Marketing, sales and administration expenses were $11.9 million, as compared to $10.9 million during the same quarter last year, reflecting a 9% increase. The increase is primarily the result of the Company's continued commitment to invest and support its key brands through various marketing and promotional activities. Sales and administrative expenses experienced inflationary type increases typically expected on a year over year comparison, and relate primarily to headcount and other related costs.

Other Income and Expenses

The change in other income and expense this quarter versus last is primarily the result of expensing $0.4 million of legal, professional, and other types of fees related to the aforementioned sale transaction which closed subsequent to the end of the first quarter. Please refer to the "Significant Events" section of this MD&A for further information regarding this sale transaction.

Net Financial Income

Net financial income is comprised of interest earned on deposits in cash management pools, offset by interest costs associated with the Company's pension and other post-employment obligations. The change this quarter is primarily the result of increased market interest rates applicable to the Company's cash deposits.

Income taxes

Income tax expense decreased $0.5 million, when compared to the same quarter last year. The tax savings are the result of previously announced reductions in statutory income tax rates. Both the Canadian federal and Ontario provincial governments enacted reductions to corporate taxation rates.

Liquidity and Capital Resources

Corby's sources of liquidity are its deposits in cash management pools of $106.2 million as at September 30, 2011, and its cash generated from operating activities. The Company does not have any liabilities under short or long-term debt facilities. Subsequent to September 30, 2011, Corby received cash proceeds of $39.4 million on October 31, 2011 from the sale of certain brands and the bottling facility in Montreal, Quebec, and on November 9, 2011 the Corby Board of Directors declared a special dividend to be paid January 2012 in the amount of $1.85 per common share which will result in cash distributions of approximately $52.7 million. These transactions are not reflected in the figures below for the period ended September 30, 2011 and are discussed in the Significant Events section of this MD&A.

Cash flows

                   
    Three Months Ended
      Sept. 30,     Sept. 30,     $
(in millions of Canadian dollars)     2011     2010 (1)     Change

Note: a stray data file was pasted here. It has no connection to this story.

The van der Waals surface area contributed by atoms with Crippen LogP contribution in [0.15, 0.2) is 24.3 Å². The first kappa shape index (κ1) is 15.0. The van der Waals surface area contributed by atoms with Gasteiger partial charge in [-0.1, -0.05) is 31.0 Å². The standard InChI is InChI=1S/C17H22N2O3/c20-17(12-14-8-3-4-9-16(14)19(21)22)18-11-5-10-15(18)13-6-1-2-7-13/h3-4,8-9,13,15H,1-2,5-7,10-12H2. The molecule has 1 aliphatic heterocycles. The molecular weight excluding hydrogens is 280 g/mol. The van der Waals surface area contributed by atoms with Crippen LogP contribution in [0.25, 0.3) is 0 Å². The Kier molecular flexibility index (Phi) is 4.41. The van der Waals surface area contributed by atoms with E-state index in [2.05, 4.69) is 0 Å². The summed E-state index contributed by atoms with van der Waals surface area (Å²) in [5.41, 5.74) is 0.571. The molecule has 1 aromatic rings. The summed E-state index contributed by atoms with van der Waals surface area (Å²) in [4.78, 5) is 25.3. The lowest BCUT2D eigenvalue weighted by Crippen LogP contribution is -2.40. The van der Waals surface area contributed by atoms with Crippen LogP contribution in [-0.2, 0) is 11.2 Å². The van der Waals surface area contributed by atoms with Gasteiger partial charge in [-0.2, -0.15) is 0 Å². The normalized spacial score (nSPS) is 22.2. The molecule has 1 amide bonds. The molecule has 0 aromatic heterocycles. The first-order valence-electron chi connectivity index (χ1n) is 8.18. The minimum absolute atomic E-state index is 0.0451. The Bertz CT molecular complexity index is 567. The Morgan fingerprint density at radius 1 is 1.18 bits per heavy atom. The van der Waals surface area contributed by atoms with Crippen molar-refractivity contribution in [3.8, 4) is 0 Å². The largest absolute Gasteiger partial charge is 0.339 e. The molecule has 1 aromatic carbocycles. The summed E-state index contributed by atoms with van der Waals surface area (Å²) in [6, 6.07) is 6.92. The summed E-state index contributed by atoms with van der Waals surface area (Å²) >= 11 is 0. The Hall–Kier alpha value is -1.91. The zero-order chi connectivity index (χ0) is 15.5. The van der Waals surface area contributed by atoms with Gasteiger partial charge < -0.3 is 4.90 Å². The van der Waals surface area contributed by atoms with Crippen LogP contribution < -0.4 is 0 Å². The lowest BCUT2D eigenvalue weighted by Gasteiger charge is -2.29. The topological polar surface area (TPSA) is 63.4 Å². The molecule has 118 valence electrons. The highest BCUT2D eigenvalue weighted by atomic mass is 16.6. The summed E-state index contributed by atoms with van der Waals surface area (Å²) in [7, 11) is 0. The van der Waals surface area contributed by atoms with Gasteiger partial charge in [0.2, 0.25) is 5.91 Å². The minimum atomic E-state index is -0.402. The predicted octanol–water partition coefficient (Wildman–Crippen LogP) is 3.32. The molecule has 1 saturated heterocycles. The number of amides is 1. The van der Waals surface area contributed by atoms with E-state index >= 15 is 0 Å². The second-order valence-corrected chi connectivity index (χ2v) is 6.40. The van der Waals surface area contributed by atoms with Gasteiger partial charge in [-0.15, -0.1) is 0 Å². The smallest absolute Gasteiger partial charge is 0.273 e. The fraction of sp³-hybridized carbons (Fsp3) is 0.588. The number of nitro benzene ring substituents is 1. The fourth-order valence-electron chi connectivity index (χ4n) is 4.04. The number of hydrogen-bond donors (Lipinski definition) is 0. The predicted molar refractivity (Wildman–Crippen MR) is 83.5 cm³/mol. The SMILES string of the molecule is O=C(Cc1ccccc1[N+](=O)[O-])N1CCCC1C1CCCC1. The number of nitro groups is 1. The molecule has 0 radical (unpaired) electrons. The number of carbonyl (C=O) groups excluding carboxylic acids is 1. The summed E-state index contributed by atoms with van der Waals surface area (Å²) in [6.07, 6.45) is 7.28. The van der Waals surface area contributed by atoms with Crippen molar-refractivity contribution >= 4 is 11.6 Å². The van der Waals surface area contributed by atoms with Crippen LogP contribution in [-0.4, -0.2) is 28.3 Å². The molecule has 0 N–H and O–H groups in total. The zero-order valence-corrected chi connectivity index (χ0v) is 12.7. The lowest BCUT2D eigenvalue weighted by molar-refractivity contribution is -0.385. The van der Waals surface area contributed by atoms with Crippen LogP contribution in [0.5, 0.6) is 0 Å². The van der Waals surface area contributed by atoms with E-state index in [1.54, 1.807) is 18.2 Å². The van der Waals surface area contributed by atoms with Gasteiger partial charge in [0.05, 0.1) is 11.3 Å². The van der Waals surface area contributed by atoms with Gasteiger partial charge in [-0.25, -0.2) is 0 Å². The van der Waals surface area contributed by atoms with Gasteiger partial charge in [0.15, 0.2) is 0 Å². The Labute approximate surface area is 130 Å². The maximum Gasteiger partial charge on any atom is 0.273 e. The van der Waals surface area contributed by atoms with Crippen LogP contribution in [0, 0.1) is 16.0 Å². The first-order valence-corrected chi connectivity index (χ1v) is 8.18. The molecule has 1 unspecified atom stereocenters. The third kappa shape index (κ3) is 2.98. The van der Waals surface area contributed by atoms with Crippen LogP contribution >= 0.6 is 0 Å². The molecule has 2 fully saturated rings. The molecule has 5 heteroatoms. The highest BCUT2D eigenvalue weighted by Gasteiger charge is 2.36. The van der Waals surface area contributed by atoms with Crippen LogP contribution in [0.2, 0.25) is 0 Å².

Operating activities                  
  Net earnings, adjusted for non-cash items   $  14.3   $  14.7   $  (0.4)
  Net change in non-cash working capital     2.6     (2.6)     5.2
  Net payments for interest and income taxes     (3.3)     (3.8)     0.5
      13.6     8.3     5.3
                   
Investing activities                  
  Additions to capital assets     -     (0.1)     0.1
  Deposits in cash management pools     (9.6)     (4.2)     (5.4)
      (9.6)     (4.3)     (5.3)
                   
Financing activities                  
  Dividends paid     (4.0)     (4.0)     -
                   
Net change in cash   $  -   $  -   $  -
(1) In preparing the comparative information, the Company has adjusted amounts previously reported in financial
statements prepared in accordance with Canadian GAAP.  See Note 16 to the interim condensed consolidated
financial statements for an explanation of the transition to IFRS.

Operating activities

Net cash from operating activities was $13.6 million this quarter, representing an increase of $5.3 million when compared with same quarter last year. The quarter-over-quarter change is mostly attributable to the net change in non-cash working capital, which generated $5.2 million of cash. This is largely the result of production timing, as the comparative quarter experienced a significant increase in inventory levels due to advance timing of production for the 2010 holiday season. In addition, the Company's relocation of production of its Lamb's rum international business to the UK, effectively reduced the amount of bulk rum inventory levels this quarter when compared with the same period last year.

Investing activities

Cash used in investing activities increased $5.3 million this quarter when compared with the same quarter last year. This was primarily due to Corby depositing a net $9.6 million of cash in PR's cash management pool as compared with a net of $4.2 million in the first quarter last year. The increase in the amount of the deposit is a direct result of the increased cash generated from operating activities. 

Deposits made to cash management pools represent cash on deposit with The Bank of Nova Scotia via Corby's Mirror Netting Service Agreement with PR. Corby has daily access to these funds and earns a market rate of interest from PR on its deposits. For more information related to these deposits, please refer to the "Related Party Transactions" section of this MD&A.

Financing activities

Cash used for financing activities reflects regular dividends being paid to shareholders and totalled $4.0 million, or $0.14 per share for the quarter, which is equal to the amount of dividends paid last year. The amount of dividends paid is in accordance with the Company's stated dividend policy.

Outstanding Share Data

There has been no change in Corby's share data since June 30, 2011. As at November 9, 2011, Corby had 24,274,320 Voting Class A Common Shares and 4,194,536 Non-Voting Class B Common Shares outstanding. The Company does not have a stock option plan, and therefore, there are no options outstanding.

Related Party Transactions

Transactions with parent, ultimate parent, and affiliates